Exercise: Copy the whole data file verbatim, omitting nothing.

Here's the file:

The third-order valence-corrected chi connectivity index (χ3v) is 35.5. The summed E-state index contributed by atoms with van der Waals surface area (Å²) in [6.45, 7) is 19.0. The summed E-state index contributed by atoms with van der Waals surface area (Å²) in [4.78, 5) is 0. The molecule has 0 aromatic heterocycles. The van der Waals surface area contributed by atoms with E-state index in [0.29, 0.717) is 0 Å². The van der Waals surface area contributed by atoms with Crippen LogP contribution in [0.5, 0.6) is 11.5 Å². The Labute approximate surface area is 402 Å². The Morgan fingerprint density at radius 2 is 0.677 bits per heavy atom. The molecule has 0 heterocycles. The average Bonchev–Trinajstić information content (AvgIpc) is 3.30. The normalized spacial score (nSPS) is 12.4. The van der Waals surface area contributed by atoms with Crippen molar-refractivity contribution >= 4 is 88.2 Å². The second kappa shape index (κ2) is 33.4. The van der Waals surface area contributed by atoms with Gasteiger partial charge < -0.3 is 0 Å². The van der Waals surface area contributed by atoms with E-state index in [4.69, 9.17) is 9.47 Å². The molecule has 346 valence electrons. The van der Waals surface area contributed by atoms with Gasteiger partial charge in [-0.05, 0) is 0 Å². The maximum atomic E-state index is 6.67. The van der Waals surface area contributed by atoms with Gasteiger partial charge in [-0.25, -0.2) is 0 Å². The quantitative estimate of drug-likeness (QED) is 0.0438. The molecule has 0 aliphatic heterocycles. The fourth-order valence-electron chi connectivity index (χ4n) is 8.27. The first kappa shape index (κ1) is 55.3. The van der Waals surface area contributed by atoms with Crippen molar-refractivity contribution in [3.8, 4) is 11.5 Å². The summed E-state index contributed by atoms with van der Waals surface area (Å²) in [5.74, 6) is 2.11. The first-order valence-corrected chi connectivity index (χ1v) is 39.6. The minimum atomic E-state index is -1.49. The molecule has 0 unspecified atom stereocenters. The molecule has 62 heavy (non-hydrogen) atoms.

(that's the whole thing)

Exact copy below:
The third-order valence-corrected chi connectivity index (χ3v) is 35.5. The summed E-state index contributed by atoms with van der Waals surface area (Å²) in [6.45, 7) is 19.0. The summed E-state index contributed by atoms with van der Waals surface area (Å²) in [4.78, 5) is 0. The molecule has 0 aromatic heterocycles. The van der Waals surface area contributed by atoms with E-state index in [0.29, 0.717) is 0 Å². The van der Waals surface area contributed by atoms with Crippen LogP contribution in [0.5, 0.6) is 11.5 Å². The Labute approximate surface area is 402 Å². The Morgan fingerprint density at radius 2 is 0.677 bits per heavy atom. The molecule has 0 heterocycles. The average Bonchev–Trinajstić information content (AvgIpc) is 3.30. The normalized spacial score (nSPS) is 12.4. The van der Waals surface area contributed by atoms with Crippen molar-refractivity contribution >= 4 is 88.2 Å². The second kappa shape index (κ2) is 33.4. The van der Waals surface area contributed by atoms with Gasteiger partial charge < -0.3 is 0 Å². The van der Waals surface area contributed by atoms with E-state index in [4.69, 9.17) is 9.47 Å². The molecule has 346 valence electrons. The van der Waals surface area contributed by atoms with Gasteiger partial charge in [-0.05, 0) is 0 Å². The maximum atomic E-state index is 6.67. The van der Waals surface area contributed by atoms with Gasteiger partial charge in [-0.25, -0.2) is 0 Å². The quantitative estimate of drug-likeness (QED) is 0.0438. The molecule has 0 aliphatic heterocycles. The fourth-order valence-electron chi connectivity index (χ4n) is 8.27. The first kappa shape index (κ1) is 55.3. The van der Waals surface area contributed by atoms with Crippen molar-refractivity contribution in [3.8, 4) is 11.5 Å². The summed E-state index contributed by atoms with van der Waals surface area (Å²) in [5.74, 6) is 2.11. The first-order valence-corrected chi connectivity index (χ1v) is 39.6. The minimum atomic E-state index is -1.49. The molecule has 0 unspecified atom stereocenters. The molecule has 62 heavy (non-hydrogen) atoms.